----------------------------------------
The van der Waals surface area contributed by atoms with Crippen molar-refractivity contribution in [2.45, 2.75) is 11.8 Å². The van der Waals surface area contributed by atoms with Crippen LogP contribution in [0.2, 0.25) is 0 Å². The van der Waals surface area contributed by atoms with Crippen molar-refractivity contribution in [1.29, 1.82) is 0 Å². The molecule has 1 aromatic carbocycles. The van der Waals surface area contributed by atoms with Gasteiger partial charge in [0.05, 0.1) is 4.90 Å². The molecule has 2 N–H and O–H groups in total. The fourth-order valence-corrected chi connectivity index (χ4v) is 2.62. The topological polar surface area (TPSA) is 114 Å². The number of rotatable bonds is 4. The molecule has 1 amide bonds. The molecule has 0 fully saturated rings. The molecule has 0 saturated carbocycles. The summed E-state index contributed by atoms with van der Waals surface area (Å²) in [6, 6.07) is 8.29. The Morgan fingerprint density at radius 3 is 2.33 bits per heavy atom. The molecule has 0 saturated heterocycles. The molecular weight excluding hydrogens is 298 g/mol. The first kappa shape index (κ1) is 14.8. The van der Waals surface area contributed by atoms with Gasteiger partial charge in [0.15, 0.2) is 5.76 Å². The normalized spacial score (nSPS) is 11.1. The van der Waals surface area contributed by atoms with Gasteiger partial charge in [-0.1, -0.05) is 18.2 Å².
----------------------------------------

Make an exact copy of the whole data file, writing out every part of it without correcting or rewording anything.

The van der Waals surface area contributed by atoms with Crippen molar-refractivity contribution in [2.45, 2.75) is 11.8 Å². The van der Waals surface area contributed by atoms with Crippen LogP contribution in [0.2, 0.25) is 0 Å². The van der Waals surface area contributed by atoms with Crippen molar-refractivity contribution in [1.29, 1.82) is 0 Å². The molecule has 1 aromatic carbocycles. The van der Waals surface area contributed by atoms with Gasteiger partial charge in [0.05, 0.1) is 4.90 Å². The molecule has 2 N–H and O–H groups in total. The fourth-order valence-corrected chi connectivity index (χ4v) is 2.62. The topological polar surface area (TPSA) is 114 Å². The number of rotatable bonds is 4. The molecule has 1 amide bonds. The molecule has 0 fully saturated rings. The molecule has 0 saturated carbocycles. The summed E-state index contributed by atoms with van der Waals surface area (Å²) in [6, 6.07) is 8.29. The Morgan fingerprint density at radius 3 is 2.33 bits per heavy atom. The molecule has 0 saturated heterocycles. The molecular weight excluding hydrogens is 298 g/mol. The first kappa shape index (κ1) is 14.8. The van der Waals surface area contributed by atoms with Gasteiger partial charge in [0.15, 0.2) is 5.76 Å². The normalized spacial score (nSPS) is 11.1. The van der Waals surface area contributed by atoms with Gasteiger partial charge in [-0.1, -0.05) is 18.2 Å².